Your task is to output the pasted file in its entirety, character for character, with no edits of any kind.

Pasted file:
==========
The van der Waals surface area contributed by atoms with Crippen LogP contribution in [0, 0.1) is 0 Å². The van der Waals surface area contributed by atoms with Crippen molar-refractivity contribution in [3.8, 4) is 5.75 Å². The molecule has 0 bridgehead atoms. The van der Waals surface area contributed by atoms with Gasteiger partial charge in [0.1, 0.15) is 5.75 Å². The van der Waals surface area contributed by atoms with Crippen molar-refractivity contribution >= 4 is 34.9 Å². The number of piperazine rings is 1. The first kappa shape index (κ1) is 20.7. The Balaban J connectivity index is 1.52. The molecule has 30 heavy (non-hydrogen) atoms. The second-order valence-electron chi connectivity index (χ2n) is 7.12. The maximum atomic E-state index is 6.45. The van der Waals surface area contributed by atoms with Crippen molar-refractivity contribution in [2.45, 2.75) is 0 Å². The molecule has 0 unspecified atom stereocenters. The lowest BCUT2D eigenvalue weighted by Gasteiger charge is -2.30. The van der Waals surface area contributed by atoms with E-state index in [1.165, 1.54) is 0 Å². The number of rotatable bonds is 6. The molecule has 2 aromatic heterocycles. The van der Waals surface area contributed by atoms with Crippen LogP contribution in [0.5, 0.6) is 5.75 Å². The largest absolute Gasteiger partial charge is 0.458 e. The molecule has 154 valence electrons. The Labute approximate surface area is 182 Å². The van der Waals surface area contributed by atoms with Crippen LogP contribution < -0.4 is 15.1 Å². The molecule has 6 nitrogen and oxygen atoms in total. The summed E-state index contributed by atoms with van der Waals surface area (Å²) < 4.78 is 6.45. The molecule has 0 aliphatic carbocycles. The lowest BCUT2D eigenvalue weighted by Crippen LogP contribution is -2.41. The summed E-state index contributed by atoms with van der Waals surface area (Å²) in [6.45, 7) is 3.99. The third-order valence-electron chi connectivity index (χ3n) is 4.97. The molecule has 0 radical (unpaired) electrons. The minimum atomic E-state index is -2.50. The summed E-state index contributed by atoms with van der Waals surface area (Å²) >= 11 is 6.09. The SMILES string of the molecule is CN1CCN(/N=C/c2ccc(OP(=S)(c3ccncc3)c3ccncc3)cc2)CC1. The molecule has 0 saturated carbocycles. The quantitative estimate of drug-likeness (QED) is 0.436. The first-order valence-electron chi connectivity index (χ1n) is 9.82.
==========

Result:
The van der Waals surface area contributed by atoms with Crippen LogP contribution in [0, 0.1) is 0 Å². The van der Waals surface area contributed by atoms with Crippen molar-refractivity contribution in [3.8, 4) is 5.75 Å². The molecule has 0 bridgehead atoms. The van der Waals surface area contributed by atoms with Gasteiger partial charge in [0.1, 0.15) is 5.75 Å². The van der Waals surface area contributed by atoms with Crippen molar-refractivity contribution >= 4 is 34.9 Å². The number of piperazine rings is 1. The first kappa shape index (κ1) is 20.7. The Balaban J connectivity index is 1.52. The molecule has 30 heavy (non-hydrogen) atoms. The second-order valence-electron chi connectivity index (χ2n) is 7.12. The maximum atomic E-state index is 6.45. The van der Waals surface area contributed by atoms with Crippen molar-refractivity contribution in [2.45, 2.75) is 0 Å². The molecule has 0 unspecified atom stereocenters. The lowest BCUT2D eigenvalue weighted by Gasteiger charge is -2.30. The van der Waals surface area contributed by atoms with E-state index in [1.165, 1.54) is 0 Å². The number of rotatable bonds is 6. The molecule has 2 aromatic heterocycles. The van der Waals surface area contributed by atoms with Crippen LogP contribution in [0.5, 0.6) is 5.75 Å². The largest absolute Gasteiger partial charge is 0.458 e. The molecule has 154 valence electrons. The Labute approximate surface area is 182 Å². The van der Waals surface area contributed by atoms with Crippen LogP contribution < -0.4 is 15.1 Å². The molecule has 6 nitrogen and oxygen atoms in total. The summed E-state index contributed by atoms with van der Waals surface area (Å²) < 4.78 is 6.45. The molecule has 0 aliphatic carbocycles. The lowest BCUT2D eigenvalue weighted by Crippen LogP contribution is -2.41. The summed E-state index contributed by atoms with van der Waals surface area (Å²) in [6.45, 7) is 3.99. The third-order valence-electron chi connectivity index (χ3n) is 4.97. The molecule has 0 radical (unpaired) electrons. The minimum atomic E-state index is -2.50. The summed E-state index contributed by atoms with van der Waals surface area (Å²) >= 11 is 6.09. The SMILES string of the molecule is CN1CCN(/N=C/c2ccc(OP(=S)(c3ccncc3)c3ccncc3)cc2)CC1. The molecule has 0 saturated carbocycles. The quantitative estimate of drug-likeness (QED) is 0.436. The first-order valence-electron chi connectivity index (χ1n) is 9.82.